Valentin Rasputin

David Gillespie (University of Bath)
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In the 1970s Valentin Grigor'evich Rasputin became one of the best-known writers in the USSR, allied to the “village prose” movement. He was famous above all for four novellas (or


), written between 1967 and 1976. These explore the social, cultural and psychological effects of urbanisation on rural areas in his native Siberia, and the huge cost, in spiritual and moral terms, as he saw it, of the drive to modernise the country. In particular, the construction of the Bratsk hydro-electric power station in 1961 plays a major role in his characters' lives and environment. In his later life, he was still active both in his writing career and as a local activist, most notably in defending Lake Baikal from the depredations of industry; and both his fiction and non-fiction regularly…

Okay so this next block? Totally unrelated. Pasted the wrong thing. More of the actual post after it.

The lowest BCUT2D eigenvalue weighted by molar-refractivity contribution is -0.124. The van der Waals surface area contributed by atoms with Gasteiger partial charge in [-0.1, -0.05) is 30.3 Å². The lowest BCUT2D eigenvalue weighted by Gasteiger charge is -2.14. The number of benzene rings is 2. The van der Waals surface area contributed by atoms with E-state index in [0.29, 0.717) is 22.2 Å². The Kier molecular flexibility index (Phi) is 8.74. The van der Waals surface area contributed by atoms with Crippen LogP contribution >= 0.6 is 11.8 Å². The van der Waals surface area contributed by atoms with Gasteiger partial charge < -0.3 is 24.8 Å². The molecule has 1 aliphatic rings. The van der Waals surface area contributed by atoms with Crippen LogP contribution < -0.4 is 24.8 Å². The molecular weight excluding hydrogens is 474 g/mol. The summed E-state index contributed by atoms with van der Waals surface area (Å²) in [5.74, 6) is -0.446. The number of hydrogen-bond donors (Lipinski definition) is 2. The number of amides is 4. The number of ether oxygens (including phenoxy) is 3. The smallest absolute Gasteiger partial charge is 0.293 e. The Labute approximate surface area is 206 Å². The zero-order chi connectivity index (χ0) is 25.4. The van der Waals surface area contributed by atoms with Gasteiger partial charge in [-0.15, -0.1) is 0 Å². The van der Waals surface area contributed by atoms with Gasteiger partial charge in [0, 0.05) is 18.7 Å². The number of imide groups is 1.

1982 words

Citation: Gillespie, David. "Valentin Rasputin". The Literary Encyclopedia. First published 21 July 2003; last revised 22 July 2022. [, accessed 25 July 2024.]

5424 Valentin Rasputin 1 Historical context notes are intended to give basic and preliminary information on a topic. In some cases they will be expanded into longer entries as the Literary Encyclopedia evolves.

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